Why Endometriosis Can Be So Hard To Treat

Endometriosis is a condition that is estimated to affect as many as 10% of women, yet it remains one of the most misunderstood and underdiagnosed conditions, according to a 2020 study published in the journal Diagnosis. If you have this condition, some days can be a struggle filled with frustration and uncertainty. Furthermore, a misdiagnosis can leave you suffering in silence with debilitating pain and infertility — two well-known symptoms of the condition. Unfortunately, the exact cause of endometriosis is not fully understood. 

In those with endometriosis, tissue similar to the lining of the uterus grows outside of the uterus, often on the ovaries, fallopian tubes, or other areas in the pelvic region, per Johns Hopkins Medicine. In addition to causing pain, the tissue, known as endometrial tissue, can cause inflammation and scarring. The condition is more common in women who have a family history of endometriosis, and may also be caused by reverse menstruation — this is when tissue isn't evacuated from the body during one's period, but instead travels elsewhere in the body, such as the fallopian tubes.

Although the symptoms of endometriosis are well known, the condition can sometimes be hard to treat for various reasons.

Endometriosis can be hard to diagnose

One of the main challenges with endometriosis is that it can be difficult to diagnose. According to a 2019 study published in the American Journal of Obstetrics and Gynecology, endometriosis can take anywhere between 4 and 11 years to diagnose. Furthermore, six out of 10 women with the condition may be undiagnosed. One main reason for misdiagnosis is that the severity of symptoms does not necessarily correspond to the severity of the condition. Some women with endometriosis may be asymptomatic — even those with more extensive endometrial tissue growth may have very few symptoms, says the UT Health East Texas.

Another challenge with diagnosing the condition is that endometriosis symptoms can be similar to those of other conditions, per the Circle Health Group. This can make it difficult to distinguish endometriosis from other conditions based on symptoms alone.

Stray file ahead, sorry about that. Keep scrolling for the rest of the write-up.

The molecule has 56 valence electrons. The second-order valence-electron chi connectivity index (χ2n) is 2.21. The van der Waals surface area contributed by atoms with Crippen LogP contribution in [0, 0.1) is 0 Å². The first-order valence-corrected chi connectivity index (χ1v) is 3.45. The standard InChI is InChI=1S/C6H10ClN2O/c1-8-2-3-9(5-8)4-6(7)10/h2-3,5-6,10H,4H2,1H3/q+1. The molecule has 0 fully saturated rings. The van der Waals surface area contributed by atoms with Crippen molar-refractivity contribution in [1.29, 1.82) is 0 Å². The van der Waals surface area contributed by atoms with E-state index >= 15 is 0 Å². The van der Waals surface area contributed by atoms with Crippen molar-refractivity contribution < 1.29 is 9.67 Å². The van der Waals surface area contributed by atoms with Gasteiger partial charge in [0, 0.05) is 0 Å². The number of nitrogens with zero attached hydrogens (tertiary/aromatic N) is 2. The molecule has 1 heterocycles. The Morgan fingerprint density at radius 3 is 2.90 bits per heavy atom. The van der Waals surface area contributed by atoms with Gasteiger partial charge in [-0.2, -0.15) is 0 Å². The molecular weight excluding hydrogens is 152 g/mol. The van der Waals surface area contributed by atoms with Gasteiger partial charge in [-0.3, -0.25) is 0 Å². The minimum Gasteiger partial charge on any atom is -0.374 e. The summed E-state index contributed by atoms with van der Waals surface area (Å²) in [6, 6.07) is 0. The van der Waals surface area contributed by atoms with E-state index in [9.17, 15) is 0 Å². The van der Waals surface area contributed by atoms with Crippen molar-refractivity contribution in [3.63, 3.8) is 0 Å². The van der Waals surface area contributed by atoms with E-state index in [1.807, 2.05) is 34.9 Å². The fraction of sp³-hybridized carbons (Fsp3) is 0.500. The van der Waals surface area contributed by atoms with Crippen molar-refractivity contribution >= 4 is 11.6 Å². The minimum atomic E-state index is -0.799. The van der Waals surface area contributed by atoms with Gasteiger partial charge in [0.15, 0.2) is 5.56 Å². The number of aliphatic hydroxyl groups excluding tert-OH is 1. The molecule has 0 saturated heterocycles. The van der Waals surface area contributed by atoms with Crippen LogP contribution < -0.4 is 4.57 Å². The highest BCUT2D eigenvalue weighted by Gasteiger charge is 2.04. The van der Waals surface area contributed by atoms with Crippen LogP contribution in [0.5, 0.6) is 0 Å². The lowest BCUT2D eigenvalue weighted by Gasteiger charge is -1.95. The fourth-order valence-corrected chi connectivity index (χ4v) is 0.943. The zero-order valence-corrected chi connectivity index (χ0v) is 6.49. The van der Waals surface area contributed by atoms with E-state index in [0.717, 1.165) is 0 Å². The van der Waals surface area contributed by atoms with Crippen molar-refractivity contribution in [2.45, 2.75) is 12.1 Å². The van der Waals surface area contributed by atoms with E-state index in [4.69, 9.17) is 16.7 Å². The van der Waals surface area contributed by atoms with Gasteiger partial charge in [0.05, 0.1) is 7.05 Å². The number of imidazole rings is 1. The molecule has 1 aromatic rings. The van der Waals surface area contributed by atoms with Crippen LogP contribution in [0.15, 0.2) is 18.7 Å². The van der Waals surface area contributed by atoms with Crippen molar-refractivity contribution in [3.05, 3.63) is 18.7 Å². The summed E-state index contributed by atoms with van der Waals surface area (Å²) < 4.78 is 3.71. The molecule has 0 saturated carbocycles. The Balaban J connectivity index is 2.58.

Additionally, no single test can definitively diagnose endometriosis, explains Live Science. The gold standard for diagnosing endometriosis is currently a laparoscopy, a procedure in which a small camera is inserted through a small incision in the abdomen to view the pelvic area and look for signs of endometrial tissue. However, this procedure is not always practical given that it is invasive, can lead to complications, and may not even work to identify many cases where endometrial lesions are deep or hard to locate.

No single treatment works for everyone

Once endometriosis has been diagnosed, treatment can be challenging for several reasons. First, no single method works for everyone, and a treatment plan can depend on many factors, including symptoms and age, according to Johns Hopkins Medicine. Treatment often involves a combination of approaches, such as pain management, hormonal treatments, and laparoscopic surgery. However, even with these approaches, some women may still experience persistent symptoms since no guaranteed lasting treatment is available. Removing scar tissue via surgery may only provide temporary relief, as the pain might return.

Additionally, much is still not understood about endometriosis and its underlying causes. While researchers have identified several potential risk factors, such as family history, the exact cause of endometriosis is still not fully understood, says the Cleveland Clinic. This can make developing new and more effective treatments for the condition challenging.

Despite these challenges, there is ongoing research into the causes and management of endometriosis. If you have endometriosis, it's always best to work closely with your doctor, who can develop a treatment plan tailored to your symptoms.